|Publication number||US5847525 A|
|Application number||US 08/924,780|
|Publication date||Dec 8, 1998|
|Filing date||Sep 5, 1997|
|Priority date||Sep 30, 1996|
|Also published as||DE69719655D1, DE69719655T2, EP0833435A1, EP0833435B1|
|Publication number||08924780, 924780, US 5847525 A, US 5847525A, US-A-5847525, US5847525 A, US5847525A|
|Inventors||Eric Cheron, Emeric Motte|
|Export Citation||BiBTeX, EndNote, RefMan|
|Patent Citations (11), Referenced by (20), Classifications (14), Legal Events (4)|
|External Links: USPTO, USPTO Assignment, Espacenet|
A control device for asynchronous motor with two directions of rotation, used for driving a shutter or roller blind displacing at least approximately vertically, comprising a control point equipped with manually actuable Up and Down contacts, the actuation of which causes the rotation of the motor in the desired direction, a control and supply box, containing a logic processing unit, between the control point and the motor, switching means controlled by the logic processing unit for supplying one or the other of the windings of the motor and means for establishing a direction of rotation of the motor corresponding respectively to the Up and Down instructions.
In most of the known installations comprising a shutter, a roller blind or a door controlled by an asynchronous motor with two directions of rotation, the windings corresponding to each of the directions of rotation are linked to the electrical supply by way of the control point contacts labeled with "Up" and "Down" tags. It is therefore important that, during wiring, the Up and Down contacts are each linked to the winding the supplying of which drives a rotation of the motor in such a way as effectively to take the shutter or roller blind up and down. However, whether the shutter or roller blind goes up or down does not depend only on the correct labeling of the conductors during connection, but also on the orientation of the motor. This motor can indeed take two symmetrical positions, depending on whether it is installed on one side or the other of the bay in which the shutter or roller blind is fitted, the resulting movement being either up, or down, depending on the position of the motor, for one and the same direction of rotation thereof. Hence, it is generally necessary to switch on and carry out a test before making the finalized connection. Such a procedure is a loss of time and furthermore is not always easily possible, given the sometimes very difficult access to the motor.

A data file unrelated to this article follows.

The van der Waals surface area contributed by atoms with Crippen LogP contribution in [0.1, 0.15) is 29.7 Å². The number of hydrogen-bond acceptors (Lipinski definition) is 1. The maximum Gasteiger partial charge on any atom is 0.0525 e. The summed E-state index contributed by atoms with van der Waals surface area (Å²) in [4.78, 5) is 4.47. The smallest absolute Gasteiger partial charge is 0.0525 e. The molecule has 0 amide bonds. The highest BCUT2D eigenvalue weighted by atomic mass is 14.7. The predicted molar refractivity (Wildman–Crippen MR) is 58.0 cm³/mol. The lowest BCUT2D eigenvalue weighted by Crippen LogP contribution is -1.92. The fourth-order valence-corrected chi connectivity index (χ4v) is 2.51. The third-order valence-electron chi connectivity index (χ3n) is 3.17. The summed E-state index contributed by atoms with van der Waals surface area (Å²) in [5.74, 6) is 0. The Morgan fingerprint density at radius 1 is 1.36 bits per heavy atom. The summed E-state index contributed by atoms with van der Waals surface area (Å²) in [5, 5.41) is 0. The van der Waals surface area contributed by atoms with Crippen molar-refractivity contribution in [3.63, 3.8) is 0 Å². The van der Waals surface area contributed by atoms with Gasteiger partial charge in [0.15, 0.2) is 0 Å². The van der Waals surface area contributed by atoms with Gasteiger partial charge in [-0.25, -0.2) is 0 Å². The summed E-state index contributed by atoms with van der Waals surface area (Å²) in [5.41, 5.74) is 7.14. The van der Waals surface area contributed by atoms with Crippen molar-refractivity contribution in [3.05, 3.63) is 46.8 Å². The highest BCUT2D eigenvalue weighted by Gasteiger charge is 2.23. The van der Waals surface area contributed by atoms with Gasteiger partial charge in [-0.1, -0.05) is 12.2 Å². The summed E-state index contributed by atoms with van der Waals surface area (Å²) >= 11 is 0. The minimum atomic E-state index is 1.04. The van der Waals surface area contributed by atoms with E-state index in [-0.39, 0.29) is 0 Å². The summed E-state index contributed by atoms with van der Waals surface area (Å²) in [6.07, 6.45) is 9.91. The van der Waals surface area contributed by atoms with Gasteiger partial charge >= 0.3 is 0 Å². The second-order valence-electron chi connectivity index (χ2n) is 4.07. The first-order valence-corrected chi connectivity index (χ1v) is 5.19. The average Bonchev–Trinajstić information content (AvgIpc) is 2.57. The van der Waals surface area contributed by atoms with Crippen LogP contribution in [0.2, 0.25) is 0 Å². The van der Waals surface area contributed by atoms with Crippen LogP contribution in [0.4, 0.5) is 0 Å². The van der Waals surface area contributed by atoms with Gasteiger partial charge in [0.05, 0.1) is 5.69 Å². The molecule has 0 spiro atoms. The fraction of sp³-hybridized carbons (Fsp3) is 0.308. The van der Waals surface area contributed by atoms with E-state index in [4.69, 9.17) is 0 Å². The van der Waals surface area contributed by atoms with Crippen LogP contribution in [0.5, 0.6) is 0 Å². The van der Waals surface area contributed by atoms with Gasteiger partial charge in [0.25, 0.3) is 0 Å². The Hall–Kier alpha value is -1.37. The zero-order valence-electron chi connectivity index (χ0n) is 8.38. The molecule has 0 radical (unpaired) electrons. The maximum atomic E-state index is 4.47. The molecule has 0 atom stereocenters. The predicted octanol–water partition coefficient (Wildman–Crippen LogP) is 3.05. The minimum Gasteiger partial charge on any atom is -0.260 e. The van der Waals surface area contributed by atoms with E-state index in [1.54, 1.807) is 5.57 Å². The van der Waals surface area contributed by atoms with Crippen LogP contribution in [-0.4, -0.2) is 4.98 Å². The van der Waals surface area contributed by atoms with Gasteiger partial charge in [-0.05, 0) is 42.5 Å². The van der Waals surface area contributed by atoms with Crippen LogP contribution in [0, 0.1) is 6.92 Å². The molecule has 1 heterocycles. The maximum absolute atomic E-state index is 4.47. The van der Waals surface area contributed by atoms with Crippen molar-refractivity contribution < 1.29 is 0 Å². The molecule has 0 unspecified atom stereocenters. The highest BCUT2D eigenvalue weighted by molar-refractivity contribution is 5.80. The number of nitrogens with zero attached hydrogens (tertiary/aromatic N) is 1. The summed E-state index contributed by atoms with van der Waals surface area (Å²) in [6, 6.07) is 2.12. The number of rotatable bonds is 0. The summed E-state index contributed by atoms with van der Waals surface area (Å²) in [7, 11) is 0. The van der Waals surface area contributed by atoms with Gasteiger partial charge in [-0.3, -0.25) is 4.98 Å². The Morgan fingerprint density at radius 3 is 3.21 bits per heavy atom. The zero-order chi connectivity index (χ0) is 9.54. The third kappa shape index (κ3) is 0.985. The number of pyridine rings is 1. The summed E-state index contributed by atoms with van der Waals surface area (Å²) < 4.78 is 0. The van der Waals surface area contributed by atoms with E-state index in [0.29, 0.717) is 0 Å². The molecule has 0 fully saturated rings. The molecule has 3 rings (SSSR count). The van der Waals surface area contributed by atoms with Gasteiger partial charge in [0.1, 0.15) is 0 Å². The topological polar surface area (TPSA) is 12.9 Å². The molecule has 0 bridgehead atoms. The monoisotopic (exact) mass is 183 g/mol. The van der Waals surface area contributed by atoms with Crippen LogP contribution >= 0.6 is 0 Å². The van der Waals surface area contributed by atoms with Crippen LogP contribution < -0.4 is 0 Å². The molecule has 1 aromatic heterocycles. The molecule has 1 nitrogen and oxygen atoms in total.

Patent FR 2 671 129 of the applicant describes a control device which includes, between the control point and the motor, a control and supply box containing a logic processing unit in which is stored a motor direction of rotation reversal program. The implementation of this reversal program is effected at the control point by an additional contact whose activation, at the same time as the Halt contact, brings about the recording, by the brain of the automechanism, of the reversal of the instruction/control relation. So that this additional contact is not actuated inadvertently it is concealed behind a cover, which can be easily opened, of the box of the control point. This additional contact is not furthermore intended to be actuated by the user but by a technician, that is to say the installer. Now, the presence of a technician when switching on is constraining since it frequently corresponds to a return to the work site. Thus, this technician will very often have installed his motorization some time before the low voltage is available for possible trials.
The purpose of the invention is to produce a control device capable of auto-configuring, that is to say a control device capable of learning which direction of rotation of the motor corresponds to the instruction issued by the user, this learning not having to require the intervention of a technician.